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A blog for my academic ideas, more or less.

Writer’s Block

In the current “The Literals” story arc in Bill Willingham’s Fables comic series, the grand master of all story-telling (or this is who we think Kevin Thorn is, at the moment) is trying to reboot the universe. Since he wrote everything into being, he has the ability to a) write it out of existence b) write a new version of the world.

He has some problems similar to what I’m going through this morning…

(Fables is a comic series about the classic fairy- and folk-tale characters of Western culture living in New York after their original home-worlds are destroyed by an evil genius with a surprising identity that I won’t spoil for you right now, in case you ever read the books. Snow White and the Big Bad Wolf (Bigby, for short) are married, for example. The Fables (the title of the comic is also the collective noun used to describe all these characters) are trying to stop Kevin Thorn erasing them.)

The problem Thorn came up against in the most recent issue was his twin brother, Writer’s Block.

Writer’s Block is represented as a drooling catatonic in a straightjacket (aside: Willingham’s writing has been veering on crude/offensive lately — this straightjacketed rendition feels vaguely uncomfortable, though it does communicate certain associations about writer’s block efficiently; the more baffling thing to happen recently was Jack Horner pretty much raping Rose Red — she was under the delusion that Jack was her lost love Boy Blue, and Jack is represented as too ignorant to realise that Rose is confused, but the overall effect is incredibly unsettling, and it doesn’t seem as if it’s intentional. Anyway.). The existence of the character Writer’s Block, being Thorn’s twin, is the reason that Thorn is having such difficulty rewriting the world.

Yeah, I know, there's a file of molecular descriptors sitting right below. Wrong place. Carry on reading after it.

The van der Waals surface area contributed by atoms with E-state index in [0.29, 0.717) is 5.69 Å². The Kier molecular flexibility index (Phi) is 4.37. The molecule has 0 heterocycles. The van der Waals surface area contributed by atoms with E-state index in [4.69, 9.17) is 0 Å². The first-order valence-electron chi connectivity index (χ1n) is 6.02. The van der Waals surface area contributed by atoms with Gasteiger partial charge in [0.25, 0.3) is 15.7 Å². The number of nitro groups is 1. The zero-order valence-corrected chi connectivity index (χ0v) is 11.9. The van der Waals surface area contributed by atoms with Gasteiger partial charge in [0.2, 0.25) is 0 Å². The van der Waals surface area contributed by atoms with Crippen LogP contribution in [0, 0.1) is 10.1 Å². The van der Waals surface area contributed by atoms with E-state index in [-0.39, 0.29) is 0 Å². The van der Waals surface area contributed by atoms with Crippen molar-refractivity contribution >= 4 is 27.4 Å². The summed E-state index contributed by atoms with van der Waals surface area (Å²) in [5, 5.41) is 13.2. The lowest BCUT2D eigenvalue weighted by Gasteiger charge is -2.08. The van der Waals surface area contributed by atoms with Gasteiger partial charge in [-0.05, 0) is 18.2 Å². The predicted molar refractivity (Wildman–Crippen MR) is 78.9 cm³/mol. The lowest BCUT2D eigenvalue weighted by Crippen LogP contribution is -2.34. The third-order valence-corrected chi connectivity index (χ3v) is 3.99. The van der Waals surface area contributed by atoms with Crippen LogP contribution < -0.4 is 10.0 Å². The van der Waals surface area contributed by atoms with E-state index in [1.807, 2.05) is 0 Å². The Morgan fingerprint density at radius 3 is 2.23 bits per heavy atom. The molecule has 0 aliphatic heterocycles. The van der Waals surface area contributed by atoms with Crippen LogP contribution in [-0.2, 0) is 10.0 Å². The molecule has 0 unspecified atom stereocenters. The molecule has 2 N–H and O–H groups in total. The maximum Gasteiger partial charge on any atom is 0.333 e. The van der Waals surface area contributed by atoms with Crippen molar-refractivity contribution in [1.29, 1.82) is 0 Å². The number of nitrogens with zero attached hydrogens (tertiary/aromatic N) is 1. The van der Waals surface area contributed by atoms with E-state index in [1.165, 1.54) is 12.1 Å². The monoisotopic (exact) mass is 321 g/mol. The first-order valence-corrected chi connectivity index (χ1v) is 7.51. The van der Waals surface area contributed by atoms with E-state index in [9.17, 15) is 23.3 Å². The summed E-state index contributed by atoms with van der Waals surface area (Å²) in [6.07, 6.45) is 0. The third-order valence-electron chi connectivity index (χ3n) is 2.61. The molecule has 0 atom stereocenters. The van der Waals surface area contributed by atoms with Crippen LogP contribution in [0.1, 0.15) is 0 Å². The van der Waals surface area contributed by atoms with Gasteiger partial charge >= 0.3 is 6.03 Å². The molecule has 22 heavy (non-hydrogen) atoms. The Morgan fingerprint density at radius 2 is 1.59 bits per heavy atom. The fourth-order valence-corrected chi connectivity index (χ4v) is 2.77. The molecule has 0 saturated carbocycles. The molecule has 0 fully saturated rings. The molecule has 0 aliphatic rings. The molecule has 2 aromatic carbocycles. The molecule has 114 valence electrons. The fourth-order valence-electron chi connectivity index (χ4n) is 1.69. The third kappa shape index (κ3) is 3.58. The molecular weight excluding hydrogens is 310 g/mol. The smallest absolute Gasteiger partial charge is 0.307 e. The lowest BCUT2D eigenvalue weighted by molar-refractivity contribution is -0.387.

The reason that I’m writing about this is that Willingham uses Writer’s Block in some clever ways, that might be instructive for my writer’s block this morning. Thorn tries to talk to Writer’s Block, to work his problem out rationally, but because of his condition this is impossible. There’s usually little one can do to reason your way through writer’s block, and this morning I’ve found myself just staring at my computer screen and not being able to get anything down. I tried some exercises, writing overall direction statements, which are useful in themselves but for the current methodology section I’m working on, it didn’t help.

I think part of the problem I’m having is that I know how important this summer is for me, as it’s the only time I’ll get, I think, where all I have to do, uninterrupted, is WRITE. Next year I’ll be teaching/working/researching during term-time, so I want to write as much as possible over the next four months, with the output (hopefully) being a first draft of my thesis. This is a pretty big task, and I think I’ll get it done. But having such excellent weather this last week has made it really hard to focus. So I need a way to defeat my writer’s block.

Kevin Thorn eventually tries to kill his twin, only to procrastinate even over this final task! He gets distracted by some of his helpers, who reason that he should take some time out. But then he becomes convinced the only thing he can do to get his work started is to murder Writer’s Block, and so he does, bloodily.

Is this what I have to do to get started again? What would it mean for me? Deleting my Facebook or Twitter? Back here in the non-Fables world, I’ll get over it.

Despite the tone of this entry, I’m actually doing OK with the current writing. My ideas are coming together in a shape that I think makes sense, and might even be interesting. I’m working on my literature review just now, and working out the best way to structure all the reading I’ve done is the tricky part.

(This has been incredibly indulgent and procrastinatory, maybe I do need to murder something…)


Filed under: miscellaneous

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